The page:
The Amos Yee saga has got me thinking about how we as a society deal with “non-mainstream individuals”. While I do not profess to agree with Yee’s erstwhile sentiments, I do wonder if we have overreacted to what is essentially an angry teenager’s rant about society.
Sure, Yee’s statements are annoying but when does annoying behaviour become a crime? Does that justify handcuffs and the weight of our court system on the paltry shoulders of a teen?
The charges against Yee are that he has contravened the Penal Code and the Protection from Harassment Act by insulting Christians in a video he uploaded shortly after the death of Mr Lee Kaun Yew. Based on what I have read about Yee’s video and conservations with people who have viewed the contents, I understand that it was perhaps more insulting to Mr Lee than to Christians per se. The comments about Christianity do not appear to be any more radical than old and often repeated criticisms against the church from international comedians and renowned writers. The late Sir Terry Pratchett has certainly said much worse without coming off badly.
I am of course not putting Yee in the same category as Pratchett. One has had a long and esteemed career as a writer with a rigorous intellect while the other is a rebellious teen. But do Yee’s alleged insults against Christians really merit such a punishment? Are his anti-Christian remarks even that controversial? Many Christians have in fact come out to say that they forgive Yee and that no offense was taken. On the face of it, it would therefore seem that his video, while insensitive, has no lasting damage apart from showcasing a teenager’s puerile view.
This begs the larger question of what exactly Yee is guilty of. The public outcry that resulted in the authorities’ swift clampdown seem more like revenge on a teen for daring to criticise Mr Lee when others are glorifying his legacy. Is it really about safeguarding multi-racialism in Singapore as claimed?
I do not condone Yee’s video. However, it seems more like a silly childish prank than a dangerous threat. Sure, it was very insensitive to criticise Mr Lee without also acknowledging Mr Lee’s contributions to Singapore. But when has anyone, no matter how well regarded, been above criticism?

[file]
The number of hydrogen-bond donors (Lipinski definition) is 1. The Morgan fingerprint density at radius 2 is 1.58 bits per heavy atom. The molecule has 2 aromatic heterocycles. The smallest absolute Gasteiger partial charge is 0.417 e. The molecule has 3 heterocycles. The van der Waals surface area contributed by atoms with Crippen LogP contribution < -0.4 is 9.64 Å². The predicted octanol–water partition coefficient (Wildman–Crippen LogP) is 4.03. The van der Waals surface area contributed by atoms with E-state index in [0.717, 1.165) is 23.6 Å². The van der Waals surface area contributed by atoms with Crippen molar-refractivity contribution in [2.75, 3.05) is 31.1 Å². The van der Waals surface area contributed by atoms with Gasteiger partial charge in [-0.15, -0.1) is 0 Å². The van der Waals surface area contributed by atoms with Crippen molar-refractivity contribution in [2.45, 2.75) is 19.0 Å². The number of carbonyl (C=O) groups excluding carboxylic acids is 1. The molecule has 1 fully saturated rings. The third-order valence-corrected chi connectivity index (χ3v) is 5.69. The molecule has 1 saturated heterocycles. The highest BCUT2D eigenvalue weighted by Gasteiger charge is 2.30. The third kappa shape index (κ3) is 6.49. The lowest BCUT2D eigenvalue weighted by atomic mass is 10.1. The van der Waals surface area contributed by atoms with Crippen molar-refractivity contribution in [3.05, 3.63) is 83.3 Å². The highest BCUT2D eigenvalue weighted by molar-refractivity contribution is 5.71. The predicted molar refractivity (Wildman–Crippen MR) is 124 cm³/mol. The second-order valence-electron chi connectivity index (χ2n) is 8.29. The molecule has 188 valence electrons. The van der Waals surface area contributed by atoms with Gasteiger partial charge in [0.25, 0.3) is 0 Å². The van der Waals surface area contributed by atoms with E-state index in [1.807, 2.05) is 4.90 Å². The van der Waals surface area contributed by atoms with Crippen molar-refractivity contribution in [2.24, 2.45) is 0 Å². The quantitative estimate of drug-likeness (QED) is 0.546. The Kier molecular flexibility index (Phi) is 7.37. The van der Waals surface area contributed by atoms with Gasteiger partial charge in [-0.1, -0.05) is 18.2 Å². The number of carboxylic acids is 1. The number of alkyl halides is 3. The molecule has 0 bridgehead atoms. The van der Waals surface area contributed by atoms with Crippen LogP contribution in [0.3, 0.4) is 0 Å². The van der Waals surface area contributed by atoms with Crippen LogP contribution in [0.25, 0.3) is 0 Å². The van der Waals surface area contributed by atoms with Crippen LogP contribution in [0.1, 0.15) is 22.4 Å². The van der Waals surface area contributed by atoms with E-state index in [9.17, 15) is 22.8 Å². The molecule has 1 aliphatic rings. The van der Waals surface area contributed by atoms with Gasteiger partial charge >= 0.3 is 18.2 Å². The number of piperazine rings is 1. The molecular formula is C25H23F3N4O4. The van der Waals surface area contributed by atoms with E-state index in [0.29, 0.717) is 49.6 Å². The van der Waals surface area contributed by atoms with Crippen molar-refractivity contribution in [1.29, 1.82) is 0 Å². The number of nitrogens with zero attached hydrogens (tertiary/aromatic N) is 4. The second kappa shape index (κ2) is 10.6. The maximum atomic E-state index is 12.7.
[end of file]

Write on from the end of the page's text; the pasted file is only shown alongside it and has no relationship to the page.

Besides, Mr Lee was a renowned statesman and a public figure. Don’t all public figures have to endure praise and criticism alike? That is the nature of being a public figure. Have we sacrificed straight logical thinking – something Mr Lee himself would have championed – for political correctness?
Yee does not come across as the most likeable. He seems totally oblivious to his current circumstances and appears not to realise the gravity of the situation. Or perhaps, it is the arrogance of youth or the enjoyment of the attention his notoriety has brought. But when has unpopularity become a crime?
People are entitled to have their views and with the proliferation of the Internet, it will be common to come across opinions that we may not agree with or like. It may even be offensive but when does offensiveness cross the line to become a crime?
I don’t profess to have the answers but perhaps it would be more “criminal” if there was actually harm caused to society. Yee’s video was hardly a call for arms against Christians and I think it is fair to say that no Christians feel physically endangered by Yee’s histrionics. Yet, some have felt the need to make police reports and have even expressed their desire to see violence done to him. Are we a mature society or even a humane one if we are after the blood of a maladjusted teenager whose only crime seems to be the innate ability to cause offence?
Many have criticised Singapore for being a society that does not condone difference. By pouncing on Yee, we are unfortunately living up to that criticism. Do those who are baying for blood not have a sense of irony?
Society is made up of diverse people and diversity means that there will be some views at odds with ours. Just because someone expresses a different sentiment does not make it criminal. Yes, Yee lacks the social niceties but again, that is not a crime. Let’s differentiate rising emotions from criminal behaviour.
Is Yee troubled or is Yee a criminal? If anything, Yee sounds like a troubled teenager who needs help, in which case we are better off offering assistance, as what family counsellor Vincent Law and three lawyers have done, rather than punish a child like an adult. What he and his family do not need is more media scrutiny, death threats, law suits and handcuffs. Easing off the publicity might actually deprive Yee of the attention he seeks, which might actually be good for him now.
For the authorities and political leadership, now might be a good time take a step back, consider their choice of actions, and demonstrate some sensible leadership rather than push through with punishing Yee at the beck and call of an agitated lynch mob, even if they are legally bound to do so. As GE 2015 looms, does the ruling party wants to be seen as inclusive and compassionate, or do they want to be seen as the party who turned the full weight of the law on a precocious and troubled child who is struggling to fit in?